Touching footage shows the heartbreaking moment a herd of elephants gathered to pay their last respects to their dead leader. The video clip shows the animals standing around a dead elephant on the banks of a lake near Anuradhapura, close to the Kalawewa reserve in Sri Lanka.
Few of the animals gently caress the carcass of their leader with their trunks as if to say goodbye. The extraordinary sight attracted the local residents to witness where some were able to take pictures and videos.
While the video clip shows about ten elephants surrounding their dead leader, reports suggested that as many as 300 elephants gathered nearby.
It is reported that the animal was killed following a battle with a rival elephant who roams near the reserve. D. Ramasinghe, a wildlife official of the Galkiriyagama Wildlife Zone, revealed that investigations showed that the animal had received over twenty stabbings from a tusk. Ramasinghe further confirmed that the fatal wounds were the cause of the death of the elephant.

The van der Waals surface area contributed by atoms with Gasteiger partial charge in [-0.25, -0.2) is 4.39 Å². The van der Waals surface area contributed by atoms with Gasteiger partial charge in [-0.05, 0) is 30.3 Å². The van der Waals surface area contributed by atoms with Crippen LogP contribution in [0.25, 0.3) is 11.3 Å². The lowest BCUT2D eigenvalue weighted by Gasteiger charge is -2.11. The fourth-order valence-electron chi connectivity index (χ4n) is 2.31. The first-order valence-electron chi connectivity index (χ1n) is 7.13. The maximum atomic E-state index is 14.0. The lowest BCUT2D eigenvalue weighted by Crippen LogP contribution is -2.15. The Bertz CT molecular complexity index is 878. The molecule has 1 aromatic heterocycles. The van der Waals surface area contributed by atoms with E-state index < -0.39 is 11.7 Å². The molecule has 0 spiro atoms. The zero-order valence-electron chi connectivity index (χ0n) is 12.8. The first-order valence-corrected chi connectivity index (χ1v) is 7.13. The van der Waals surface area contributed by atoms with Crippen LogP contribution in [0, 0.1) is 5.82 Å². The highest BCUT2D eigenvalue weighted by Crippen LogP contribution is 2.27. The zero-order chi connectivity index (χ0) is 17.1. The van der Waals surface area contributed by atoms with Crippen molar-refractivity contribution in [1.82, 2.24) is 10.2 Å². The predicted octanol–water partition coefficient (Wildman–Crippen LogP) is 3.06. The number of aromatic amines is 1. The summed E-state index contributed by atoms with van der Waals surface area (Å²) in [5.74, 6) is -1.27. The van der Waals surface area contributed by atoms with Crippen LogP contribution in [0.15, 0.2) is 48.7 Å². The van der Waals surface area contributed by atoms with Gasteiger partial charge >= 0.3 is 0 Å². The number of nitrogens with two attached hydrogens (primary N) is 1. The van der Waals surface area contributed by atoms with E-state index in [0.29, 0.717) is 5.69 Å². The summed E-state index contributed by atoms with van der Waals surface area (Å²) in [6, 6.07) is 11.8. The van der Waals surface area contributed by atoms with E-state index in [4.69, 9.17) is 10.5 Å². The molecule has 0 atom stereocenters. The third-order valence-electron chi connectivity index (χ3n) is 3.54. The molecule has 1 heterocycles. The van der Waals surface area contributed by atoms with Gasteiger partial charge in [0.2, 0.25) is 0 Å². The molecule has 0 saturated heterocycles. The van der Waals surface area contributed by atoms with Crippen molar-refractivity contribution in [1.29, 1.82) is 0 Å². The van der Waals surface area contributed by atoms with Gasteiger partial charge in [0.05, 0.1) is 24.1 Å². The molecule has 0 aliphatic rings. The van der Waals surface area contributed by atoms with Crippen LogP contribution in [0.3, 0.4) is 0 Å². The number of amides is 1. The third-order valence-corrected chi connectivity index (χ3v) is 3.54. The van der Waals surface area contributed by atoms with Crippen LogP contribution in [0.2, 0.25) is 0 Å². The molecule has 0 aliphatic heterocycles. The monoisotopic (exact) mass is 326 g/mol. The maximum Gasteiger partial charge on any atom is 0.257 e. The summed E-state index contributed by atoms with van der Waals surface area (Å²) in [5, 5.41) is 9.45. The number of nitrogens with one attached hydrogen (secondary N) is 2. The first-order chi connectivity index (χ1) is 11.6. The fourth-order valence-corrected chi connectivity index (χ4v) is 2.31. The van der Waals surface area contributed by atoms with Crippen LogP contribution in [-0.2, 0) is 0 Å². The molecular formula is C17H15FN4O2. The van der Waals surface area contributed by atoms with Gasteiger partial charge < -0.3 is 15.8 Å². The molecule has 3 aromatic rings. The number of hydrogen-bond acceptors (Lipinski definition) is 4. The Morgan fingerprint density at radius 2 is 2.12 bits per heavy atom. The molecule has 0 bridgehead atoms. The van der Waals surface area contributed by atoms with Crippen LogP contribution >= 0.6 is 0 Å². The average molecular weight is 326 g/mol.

Studies have reported before that just like human beings, elephants grieve for their dead by frequently visiting their graves, rocking to and fro with grief and ‘kissing’ their carcasses with their trunks. According to an Oxford University study in carried out in 2006, the only difference is while humans usually reserve their grief for friends and family, elephants mourn over the death of the loosest acquaintance.
The study further discovered that the animals also show compassion towards the sick and dying, and try their very best to nurse them back to health.
Conservation biologist George Wittemyer, who has been studying elephants at the reserve since 1997, said, “Elephants have respect for their dead, but their interaction with their dead is not something we fully understand. Every time it happens, it’s not the same, but it is striking behavior—not based on survival or necessity, but based on some sort of emotion.”
“The fact that they interact and have behavioral interactions with their dead in a form that is not explainable in any simple, evolutionary context speaks to the deeper emotional lives of elephants that we can’t easily study.” He added.